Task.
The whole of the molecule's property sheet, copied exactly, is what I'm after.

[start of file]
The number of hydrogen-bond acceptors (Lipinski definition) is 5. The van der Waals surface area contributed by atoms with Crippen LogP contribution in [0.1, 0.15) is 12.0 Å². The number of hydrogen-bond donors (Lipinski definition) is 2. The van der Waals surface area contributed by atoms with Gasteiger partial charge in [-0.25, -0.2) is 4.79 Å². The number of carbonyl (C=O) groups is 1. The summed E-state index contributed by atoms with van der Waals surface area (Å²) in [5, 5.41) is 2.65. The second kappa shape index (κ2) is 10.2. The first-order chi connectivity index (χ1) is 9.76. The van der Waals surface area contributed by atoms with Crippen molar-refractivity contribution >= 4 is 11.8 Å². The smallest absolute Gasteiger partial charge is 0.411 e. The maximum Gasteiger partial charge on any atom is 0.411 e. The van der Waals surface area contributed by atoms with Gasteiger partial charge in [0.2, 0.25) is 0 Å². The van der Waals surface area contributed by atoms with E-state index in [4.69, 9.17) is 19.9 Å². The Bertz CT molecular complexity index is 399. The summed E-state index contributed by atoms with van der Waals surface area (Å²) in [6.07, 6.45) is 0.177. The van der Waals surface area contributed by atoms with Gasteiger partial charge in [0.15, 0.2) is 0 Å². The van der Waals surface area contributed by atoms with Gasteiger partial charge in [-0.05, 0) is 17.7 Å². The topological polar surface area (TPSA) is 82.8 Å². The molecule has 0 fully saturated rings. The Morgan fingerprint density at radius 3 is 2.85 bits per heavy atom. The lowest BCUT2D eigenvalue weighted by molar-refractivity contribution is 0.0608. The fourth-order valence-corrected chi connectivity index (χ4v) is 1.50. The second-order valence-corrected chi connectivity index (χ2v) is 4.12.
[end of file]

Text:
The number of hydrogen-bond acceptors (Lipinski definition) is 5. The van der Waals surface area contributed by atoms with Crippen LogP contribution in [0.1, 0.15) is 12.0 Å². The number of hydrogen-bond donors (Lipinski definition) is 2. The van der Waals surface area contributed by atoms with Gasteiger partial charge in [-0.25, -0.2) is 4.79 Å². The number of carbonyl (C=O) groups is 1. The summed E-state index contributed by atoms with van der Waals surface area (Å²) in [5, 5.41) is 2.65. The second kappa shape index (κ2) is 10.2. The first-order chi connectivity index (χ1) is 9.76. The van der Waals surface area contributed by atoms with Crippen molar-refractivity contribution >= 4 is 11.8 Å². The smallest absolute Gasteiger partial charge is 0.411 e. The maximum Gasteiger partial charge on any atom is 0.411 e. The van der Waals surface area contributed by atoms with Gasteiger partial charge in [0.2, 0.25) is 0 Å². The van der Waals surface area contributed by atoms with E-state index in [4.69, 9.17) is 19.9 Å². The Bertz CT molecular complexity index is 399. The summed E-state index contributed by atoms with van der Waals surface area (Å²) in [6.07, 6.45) is 0.177. The van der Waals surface area contributed by atoms with Gasteiger partial charge in [0.15, 0.2) is 0 Å². The van der Waals surface area contributed by atoms with Gasteiger partial charge in [-0.05, 0) is 17.7 Å². The topological polar surface area (TPSA) is 82.8 Å². The molecule has 0 fully saturated rings. The Morgan fingerprint density at radius 3 is 2.85 bits per heavy atom. The lowest BCUT2D eigenvalue weighted by molar-refractivity contribution is 0.0608. The fourth-order valence-corrected chi connectivity index (χ4v) is 1.50. The second-order valence-corrected chi connectivity index (χ2v) is 4.12.